by Matt Smith
There’s no question the Town Hall was the place to be last Monday night, when Broadway’s resident jack-of-all-trades Seth Rudetsky took the stage with six-time Tony winner Audra McDonald, for the first installment of his aptly-titled musical chatfest, Broadway @ Town Hall. The long-awaited Big Apple debut of the celebrated series, which previously played venues in Provincetown, Ft. Lauderdale, San Francisco and London, among others, this uniquely-constructed evening sees some of the Main Stem’s best divulging backstage stories and insider industry dish, while performing an assortment of their most memorable hits… with a few personalized surprises that are likely to be just as unexpected to them as they are to you. And in terms of this particular go-around, with the inimitable Mama Broadway at its center, you can bet it was an evening its audience won’t soon forget.
For one, the structure can’t be beat. The casual “fireside chat” format allows for a much more relaxed and intimate conversation than you might expect from a typical interview. As a result, McDonald (and whichever actors succeed her moving forward within the series) look and feel more at home, free to let loose, and be comfortable in their own skin… which, in turn, makes us feel, not dissimilar to a morning talk show duo, more connected to them personally, as if we, too, are catching up with old friends, peeking in on their lives and experiencing these timeless memories along with them as they reminisce. In short, they’re true bosom buddies in the fullest sense of the word, and watching 30 years of jokes and jabs reveal itself before our eyes is truly nothing short of spectacular.
The stories range from the silly to the sublime, spanning the entirety of her illustrious career, each one serving to set up the song that followed… whether McDonald knew it was coming or not. Amidst engaging in playfully snarky banter with her pal, she regales us with a variety of tales, from her days at Julliard spent defying the “classically trained” stereotype to onstage goofs while performing alongside “P. Diddy” to a chance encounter with Liza Minnelli just hours before the Tony Awards (complete with naturally spot-on impression, to boot!), and, perhaps the most personally meaningful to her, how she came to meet her idols and eventual friends Barbra Streisand, Bernadette Peters and the late, great Barbara Cook.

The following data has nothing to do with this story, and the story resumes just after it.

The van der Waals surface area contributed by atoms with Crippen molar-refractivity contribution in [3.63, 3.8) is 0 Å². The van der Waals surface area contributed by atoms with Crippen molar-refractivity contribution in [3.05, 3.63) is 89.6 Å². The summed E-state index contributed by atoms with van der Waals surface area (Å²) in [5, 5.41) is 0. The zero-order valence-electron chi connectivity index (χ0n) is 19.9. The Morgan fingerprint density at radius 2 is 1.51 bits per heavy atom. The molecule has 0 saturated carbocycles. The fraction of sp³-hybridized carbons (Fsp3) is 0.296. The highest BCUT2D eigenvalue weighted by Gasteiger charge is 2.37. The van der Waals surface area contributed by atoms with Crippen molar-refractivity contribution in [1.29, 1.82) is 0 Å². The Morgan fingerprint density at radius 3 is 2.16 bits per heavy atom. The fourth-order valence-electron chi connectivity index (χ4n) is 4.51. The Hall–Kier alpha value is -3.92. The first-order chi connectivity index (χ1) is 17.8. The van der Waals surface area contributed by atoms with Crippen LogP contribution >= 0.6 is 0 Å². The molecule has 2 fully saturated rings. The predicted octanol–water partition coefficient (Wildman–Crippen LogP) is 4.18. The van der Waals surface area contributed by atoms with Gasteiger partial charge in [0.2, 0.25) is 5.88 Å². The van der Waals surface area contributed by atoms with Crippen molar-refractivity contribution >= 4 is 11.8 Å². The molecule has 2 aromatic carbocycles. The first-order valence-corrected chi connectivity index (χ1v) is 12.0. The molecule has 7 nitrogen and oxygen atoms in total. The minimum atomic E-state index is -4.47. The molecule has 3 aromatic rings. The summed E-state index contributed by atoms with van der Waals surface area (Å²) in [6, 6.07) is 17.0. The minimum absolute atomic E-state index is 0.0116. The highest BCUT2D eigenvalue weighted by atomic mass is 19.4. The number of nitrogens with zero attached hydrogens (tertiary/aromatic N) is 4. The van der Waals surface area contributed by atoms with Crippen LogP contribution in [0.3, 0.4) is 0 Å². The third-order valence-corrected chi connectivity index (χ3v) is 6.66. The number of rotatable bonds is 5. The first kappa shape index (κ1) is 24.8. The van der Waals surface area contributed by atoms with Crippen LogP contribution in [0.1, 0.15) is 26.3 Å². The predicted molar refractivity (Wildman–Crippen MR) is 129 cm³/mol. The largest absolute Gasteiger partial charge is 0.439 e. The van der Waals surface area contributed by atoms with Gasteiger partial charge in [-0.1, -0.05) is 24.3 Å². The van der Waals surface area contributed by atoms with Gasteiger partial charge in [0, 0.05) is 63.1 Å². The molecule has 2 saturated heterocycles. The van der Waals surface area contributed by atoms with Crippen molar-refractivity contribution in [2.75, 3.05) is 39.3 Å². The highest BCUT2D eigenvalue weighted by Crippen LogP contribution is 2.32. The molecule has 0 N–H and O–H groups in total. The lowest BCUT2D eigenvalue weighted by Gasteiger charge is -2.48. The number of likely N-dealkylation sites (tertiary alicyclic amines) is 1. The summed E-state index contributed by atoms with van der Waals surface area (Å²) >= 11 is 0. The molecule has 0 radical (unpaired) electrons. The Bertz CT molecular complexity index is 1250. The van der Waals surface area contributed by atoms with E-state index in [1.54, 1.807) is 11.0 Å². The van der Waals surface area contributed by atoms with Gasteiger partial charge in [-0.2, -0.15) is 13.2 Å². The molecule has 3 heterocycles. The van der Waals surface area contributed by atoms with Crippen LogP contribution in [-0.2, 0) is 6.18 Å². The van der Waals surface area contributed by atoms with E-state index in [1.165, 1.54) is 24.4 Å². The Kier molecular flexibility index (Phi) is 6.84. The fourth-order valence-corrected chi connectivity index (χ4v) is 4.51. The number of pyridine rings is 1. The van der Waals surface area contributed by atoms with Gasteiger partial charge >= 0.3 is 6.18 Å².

And then, of course, there’s the music itself. McDonald lends her unworldly smooth soprano to a variety of classic musical theatre fare a task made all the more impressive by the fact that the set list was, again, mostly unplanned. While there’s no denying Rudetsky – who deserves equal praise in his own right for his perpetually impressive prowess on the piano – knows how to push her buttons (after all, what are 30-year-old friendships for?), enticing her to perform an impromptu Evita medley and a nonsensical, expletive-ridden plea to exes via Facebook among the repertoire, the success of the set list lay in the timeliness of the songs’ inner themes and messages. Among them, “Children Will Listen,” spurred on by her aforementioned meeting with the original Witch, paired with South Pacific’s “You’ve Got to Be Carefully Taught,” to emphasize the significance of its lyrics within the current political climate, while Cabaret’s “Maybe this Time,” inspired by her aforementioned encounter with Ms. Minnelli, spoke to personal triumphs in love and loss, stressing the importance of holding on when times are tough.
But the pièce de résistance, in light of those same ideals, had to be the finale, quickly cementing itself as her song: “Climb Every Mountain,” which she discloses she had sung the previous night in tribute to the late Craig Zadan, one of two men behind The Sound of Music Live!, who urged producing partner Neil Meron to cast her as its singer in NBC’s inaugural live musical event. The ultimate anthem of hope and perseverance, it encourages its listeners to forge every possible path, conquer every obstacle and “follow every rainbow ‘til you find your dream.”
And aptly, as the evening exemplifies, that’s exactly what McDonald has done. Simply put, she is one-of-a-kind, and her journey is like no other — in any facet of her life: from proving herself to the classically trained naysayers with a flourishing Broadway career to breaking the aforementioned cultural barriers as “the darkest Mother Abbess that the world has ever seen,” through her unprecedented history-making feat at the Tony Awards and even achieving pregnancy at a perimenopausal 45, she has “climbed every mountain” and defied all odds in every way.
And, as we gape in amazement upon hearing her hilarious and heartfelt stories, while we’re simultaneously gifted with the sound of that sensationally singular voice, we have just one thing to say: we are oh so glad she did.
Broadway @ Town Hall, featuring Seth Rudetsky and Audra McDonald, was presented at The Town Hall (123 W. 43rd Street) on November 12th. Rudetsky returns to the venue with Kelli O’Hara on January 12th, and with Jeremy Jordan on March 11th. For tickets and/or more information, visit www.thetownhall.org.